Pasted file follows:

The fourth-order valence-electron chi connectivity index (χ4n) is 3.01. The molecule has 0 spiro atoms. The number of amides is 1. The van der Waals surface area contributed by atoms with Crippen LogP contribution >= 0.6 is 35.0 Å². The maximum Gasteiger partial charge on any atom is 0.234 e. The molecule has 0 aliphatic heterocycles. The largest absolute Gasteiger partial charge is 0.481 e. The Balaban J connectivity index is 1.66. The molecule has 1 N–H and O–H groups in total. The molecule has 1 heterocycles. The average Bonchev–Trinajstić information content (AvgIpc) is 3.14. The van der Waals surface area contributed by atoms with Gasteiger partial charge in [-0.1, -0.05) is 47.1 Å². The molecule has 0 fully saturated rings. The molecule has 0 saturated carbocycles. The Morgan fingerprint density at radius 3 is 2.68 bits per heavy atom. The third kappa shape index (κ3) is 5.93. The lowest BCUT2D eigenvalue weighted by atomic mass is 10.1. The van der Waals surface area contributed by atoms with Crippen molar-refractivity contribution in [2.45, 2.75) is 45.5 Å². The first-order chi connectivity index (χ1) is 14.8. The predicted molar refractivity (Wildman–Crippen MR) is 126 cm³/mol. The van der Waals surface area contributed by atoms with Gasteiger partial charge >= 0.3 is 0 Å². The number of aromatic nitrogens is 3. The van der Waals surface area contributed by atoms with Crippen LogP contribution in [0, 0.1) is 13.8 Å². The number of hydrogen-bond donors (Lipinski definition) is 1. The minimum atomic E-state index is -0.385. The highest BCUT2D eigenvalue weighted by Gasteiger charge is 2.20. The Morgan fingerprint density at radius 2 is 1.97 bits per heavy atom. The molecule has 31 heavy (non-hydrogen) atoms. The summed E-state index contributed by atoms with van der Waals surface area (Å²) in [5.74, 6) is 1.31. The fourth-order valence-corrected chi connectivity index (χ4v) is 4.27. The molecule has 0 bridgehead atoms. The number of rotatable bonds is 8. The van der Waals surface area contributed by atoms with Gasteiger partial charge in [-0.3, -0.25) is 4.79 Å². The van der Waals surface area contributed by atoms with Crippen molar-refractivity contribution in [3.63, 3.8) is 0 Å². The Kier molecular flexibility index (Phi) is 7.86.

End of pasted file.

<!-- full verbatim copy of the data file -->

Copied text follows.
The fourth-order valence-electron chi connectivity index (χ4n) is 3.01. The molecule has 0 spiro atoms. The number of amides is 1. The van der Waals surface area contributed by atoms with Crippen LogP contribution >= 0.6 is 35.0 Å². The maximum Gasteiger partial charge on any atom is 0.234 e. The molecule has 0 aliphatic heterocycles. The largest absolute Gasteiger partial charge is 0.481 e. The Balaban J connectivity index is 1.66. The molecule has 1 N–H and O–H groups in total. The molecule has 1 heterocycles. The average Bonchev–Trinajstić information content (AvgIpc) is 3.14. The van der Waals surface area contributed by atoms with Gasteiger partial charge in [-0.1, -0.05) is 47.1 Å². The molecule has 0 fully saturated rings. The molecule has 0 saturated carbocycles. The Morgan fingerprint density at radius 3 is 2.68 bits per heavy atom. The third kappa shape index (κ3) is 5.93. The lowest BCUT2D eigenvalue weighted by atomic mass is 10.1. The van der Waals surface area contributed by atoms with Crippen molar-refractivity contribution in [2.45, 2.75) is 45.5 Å². The first-order chi connectivity index (χ1) is 14.8. The predicted molar refractivity (Wildman–Crippen MR) is 126 cm³/mol. The van der Waals surface area contributed by atoms with Gasteiger partial charge >= 0.3 is 0 Å². The number of aromatic nitrogens is 3. The van der Waals surface area contributed by atoms with Crippen LogP contribution in [0, 0.1) is 13.8 Å². The number of hydrogen-bond donors (Lipinski definition) is 1. The minimum atomic E-state index is -0.385. The highest BCUT2D eigenvalue weighted by Gasteiger charge is 2.20. The Morgan fingerprint density at radius 2 is 1.97 bits per heavy atom. The molecule has 31 heavy (non-hydrogen) atoms. The summed E-state index contributed by atoms with van der Waals surface area (Å²) in [5.74, 6) is 1.31. The fourth-order valence-corrected chi connectivity index (χ4v) is 4.27. The molecule has 0 bridgehead atoms. The number of rotatable bonds is 8. The van der Waals surface area contributed by atoms with Gasteiger partial charge in [-0.3, -0.25) is 4.79 Å². The van der Waals surface area contributed by atoms with Crippen molar-refractivity contribution in [3.63, 3.8) is 0 Å². The Kier molecular flexibility index (Phi) is 7.86.